NVQ mission is impossible

British Training International, the Government-backed organisation set up to fly the flag for vocational training overseas, has abandoned its original mission.

In a newsletter, chairman Garry Hawkes, said that the organisation's original aim to export national vocational qualifications had been changed "to suit the reality of the market".

NVQs were "the product of a particular economic environment" and had "limited transferability", he added.

Organisations attempting the wholesale export of vocational qualifications have met with serious difficulties. In one case, students in Oman who were being assessed for an NVQ in heating engineering found that it had a compulsory element on radiators - unheard of there.

One BTI insider admitted: "There have been people going over there and stamping all over the place, with terrible consequences, particularly in the Middle East. People have been saying we have got NVQs for sale, they are good for you, you'll like them. But NVQs are particularly inflexible - you can't just transfer NVQs with all their inherent intricacies from one country to another."

BTI's chief executive Ruth Gee denied that the change represented a climbdown, saying that the organisation had assumed a more general role, as a broker for UK expertise in the field of vocational education and training. "We have broadened our mission," she said. NVQs - which account for around a quarter of all international educational business - were suitable in some cases but BTI were moving towards tailormade rather than off-the-peg qualification systems.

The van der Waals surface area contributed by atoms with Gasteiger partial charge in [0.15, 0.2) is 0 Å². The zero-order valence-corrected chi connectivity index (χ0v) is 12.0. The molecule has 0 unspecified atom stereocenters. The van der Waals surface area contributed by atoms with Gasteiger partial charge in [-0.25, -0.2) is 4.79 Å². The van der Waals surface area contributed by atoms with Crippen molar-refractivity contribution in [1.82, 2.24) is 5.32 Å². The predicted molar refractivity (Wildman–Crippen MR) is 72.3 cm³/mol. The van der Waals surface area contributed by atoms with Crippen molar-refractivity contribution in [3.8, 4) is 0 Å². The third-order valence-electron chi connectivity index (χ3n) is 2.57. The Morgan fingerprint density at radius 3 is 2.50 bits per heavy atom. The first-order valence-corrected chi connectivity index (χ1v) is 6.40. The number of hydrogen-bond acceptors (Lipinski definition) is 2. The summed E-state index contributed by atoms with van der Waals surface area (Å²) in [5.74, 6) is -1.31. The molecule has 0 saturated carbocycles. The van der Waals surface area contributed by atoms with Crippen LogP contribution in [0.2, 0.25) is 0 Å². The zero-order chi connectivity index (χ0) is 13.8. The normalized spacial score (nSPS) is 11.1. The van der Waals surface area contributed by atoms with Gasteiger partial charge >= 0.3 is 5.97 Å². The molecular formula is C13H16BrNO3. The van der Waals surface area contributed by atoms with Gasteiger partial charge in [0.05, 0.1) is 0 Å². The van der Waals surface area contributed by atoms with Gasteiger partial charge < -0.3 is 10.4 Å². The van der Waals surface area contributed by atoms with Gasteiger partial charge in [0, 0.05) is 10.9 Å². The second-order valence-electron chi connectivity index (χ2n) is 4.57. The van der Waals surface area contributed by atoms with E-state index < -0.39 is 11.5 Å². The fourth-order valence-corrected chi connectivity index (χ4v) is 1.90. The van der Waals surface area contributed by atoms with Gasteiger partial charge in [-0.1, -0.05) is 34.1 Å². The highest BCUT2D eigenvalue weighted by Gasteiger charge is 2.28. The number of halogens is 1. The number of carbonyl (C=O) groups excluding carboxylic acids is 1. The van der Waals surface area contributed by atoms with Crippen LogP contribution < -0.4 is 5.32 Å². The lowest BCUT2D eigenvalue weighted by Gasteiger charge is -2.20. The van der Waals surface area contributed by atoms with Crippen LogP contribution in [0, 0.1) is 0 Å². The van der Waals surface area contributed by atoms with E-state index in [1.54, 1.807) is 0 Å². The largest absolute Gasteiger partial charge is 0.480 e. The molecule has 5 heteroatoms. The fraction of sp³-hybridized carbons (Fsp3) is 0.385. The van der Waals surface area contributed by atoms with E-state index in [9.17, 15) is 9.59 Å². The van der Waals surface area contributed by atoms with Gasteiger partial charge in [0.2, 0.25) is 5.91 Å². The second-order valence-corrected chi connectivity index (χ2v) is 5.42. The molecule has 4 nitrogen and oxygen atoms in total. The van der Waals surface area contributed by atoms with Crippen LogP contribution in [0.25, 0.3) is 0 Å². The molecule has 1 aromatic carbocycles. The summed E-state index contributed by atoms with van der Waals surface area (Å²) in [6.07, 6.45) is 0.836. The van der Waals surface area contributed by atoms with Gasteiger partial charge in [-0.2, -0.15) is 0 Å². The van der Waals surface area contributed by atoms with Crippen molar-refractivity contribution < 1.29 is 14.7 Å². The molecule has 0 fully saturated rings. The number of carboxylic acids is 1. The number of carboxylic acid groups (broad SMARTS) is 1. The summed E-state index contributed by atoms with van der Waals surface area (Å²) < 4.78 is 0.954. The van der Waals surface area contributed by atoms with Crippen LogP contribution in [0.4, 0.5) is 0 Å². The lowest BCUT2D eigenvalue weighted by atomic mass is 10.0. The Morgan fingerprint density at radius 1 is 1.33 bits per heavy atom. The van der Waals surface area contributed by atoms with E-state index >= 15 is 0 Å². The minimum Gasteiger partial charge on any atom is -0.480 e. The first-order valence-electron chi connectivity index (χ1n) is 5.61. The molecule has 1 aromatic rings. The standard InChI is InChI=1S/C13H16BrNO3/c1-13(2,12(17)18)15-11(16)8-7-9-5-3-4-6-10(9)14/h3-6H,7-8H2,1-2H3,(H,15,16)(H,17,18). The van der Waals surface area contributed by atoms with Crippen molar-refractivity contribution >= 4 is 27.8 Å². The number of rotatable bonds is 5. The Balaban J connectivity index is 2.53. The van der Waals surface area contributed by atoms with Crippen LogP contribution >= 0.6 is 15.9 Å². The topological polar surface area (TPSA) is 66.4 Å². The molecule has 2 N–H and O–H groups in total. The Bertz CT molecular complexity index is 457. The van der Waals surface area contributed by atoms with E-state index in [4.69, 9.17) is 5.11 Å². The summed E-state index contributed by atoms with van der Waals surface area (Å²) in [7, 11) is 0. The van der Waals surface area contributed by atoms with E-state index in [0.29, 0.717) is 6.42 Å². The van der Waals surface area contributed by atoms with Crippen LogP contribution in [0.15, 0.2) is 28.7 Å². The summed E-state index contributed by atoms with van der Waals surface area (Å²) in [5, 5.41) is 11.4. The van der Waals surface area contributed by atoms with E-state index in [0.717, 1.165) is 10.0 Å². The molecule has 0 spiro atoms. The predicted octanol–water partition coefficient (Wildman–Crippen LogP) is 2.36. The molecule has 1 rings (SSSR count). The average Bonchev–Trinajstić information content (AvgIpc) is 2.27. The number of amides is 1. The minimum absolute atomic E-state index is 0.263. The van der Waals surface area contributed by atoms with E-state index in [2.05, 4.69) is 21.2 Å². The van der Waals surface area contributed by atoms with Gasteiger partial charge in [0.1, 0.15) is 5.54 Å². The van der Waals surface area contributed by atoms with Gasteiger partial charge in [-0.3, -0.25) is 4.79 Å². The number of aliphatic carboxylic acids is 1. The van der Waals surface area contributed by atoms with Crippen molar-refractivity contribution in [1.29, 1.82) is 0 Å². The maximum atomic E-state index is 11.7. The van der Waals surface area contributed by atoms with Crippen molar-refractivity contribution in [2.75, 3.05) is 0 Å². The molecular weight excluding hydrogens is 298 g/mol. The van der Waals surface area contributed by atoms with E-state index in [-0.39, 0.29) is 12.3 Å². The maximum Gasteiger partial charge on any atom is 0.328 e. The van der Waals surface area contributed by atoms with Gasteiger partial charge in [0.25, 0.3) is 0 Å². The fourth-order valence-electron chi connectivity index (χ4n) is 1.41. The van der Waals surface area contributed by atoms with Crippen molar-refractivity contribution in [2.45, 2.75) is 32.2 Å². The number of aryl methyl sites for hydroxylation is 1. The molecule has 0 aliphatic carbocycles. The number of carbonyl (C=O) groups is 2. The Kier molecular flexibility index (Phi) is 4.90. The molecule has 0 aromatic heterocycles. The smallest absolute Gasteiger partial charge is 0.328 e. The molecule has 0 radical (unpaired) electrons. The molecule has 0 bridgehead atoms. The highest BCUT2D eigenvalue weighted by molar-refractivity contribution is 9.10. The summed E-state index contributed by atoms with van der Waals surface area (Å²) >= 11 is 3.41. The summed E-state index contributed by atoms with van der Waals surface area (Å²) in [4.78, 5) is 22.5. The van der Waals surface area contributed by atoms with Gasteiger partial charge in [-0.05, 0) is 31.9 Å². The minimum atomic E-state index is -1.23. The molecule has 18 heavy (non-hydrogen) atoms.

"The qualification is only part of the vocational and educational training system. There is nothing wrong with NVQs per se it's just that they have been developed to suit our local conditions."

Ms Gee insisted that NVQs were based on strong principles which could be adapted for international markets, she added.

Companies like Marks Spencer, which has developed its own "SVQs" - standing for service, value and quality - for staff in its overseas stores, were a good example of how systems of workplace assessment could be modified, she said.

At BTI's first annual conference in London last week, Sir William Stubbs, chair of the Qualifications and Curriculum Authority, urged caution. He said: "If you take UK qualifications outside the UK they are no longer the same. "

But George Mudie, the minister for lifelong learning, gave NVQ exports an enthusiastic seal of approval. "This Government is committed to NVQs. BTI has been extremely energetic in opening up export possibilities for vocational qualifications," he said.

College representatives at the conference were unconvinced. "I was interested to hear that NVQs have gone international," said one, "because whenever I go abroad, no one's ever heard of them."

Others expressed confusion over the exact role of BTI. The international manager of one college with extensive experience of foreign business asked:

"There's a huge stage before the contract goes to tender - what's BTI's role there? What can BTI's role be when the contracts do go to tender? It's obvious these issues haven't yet been addressed."

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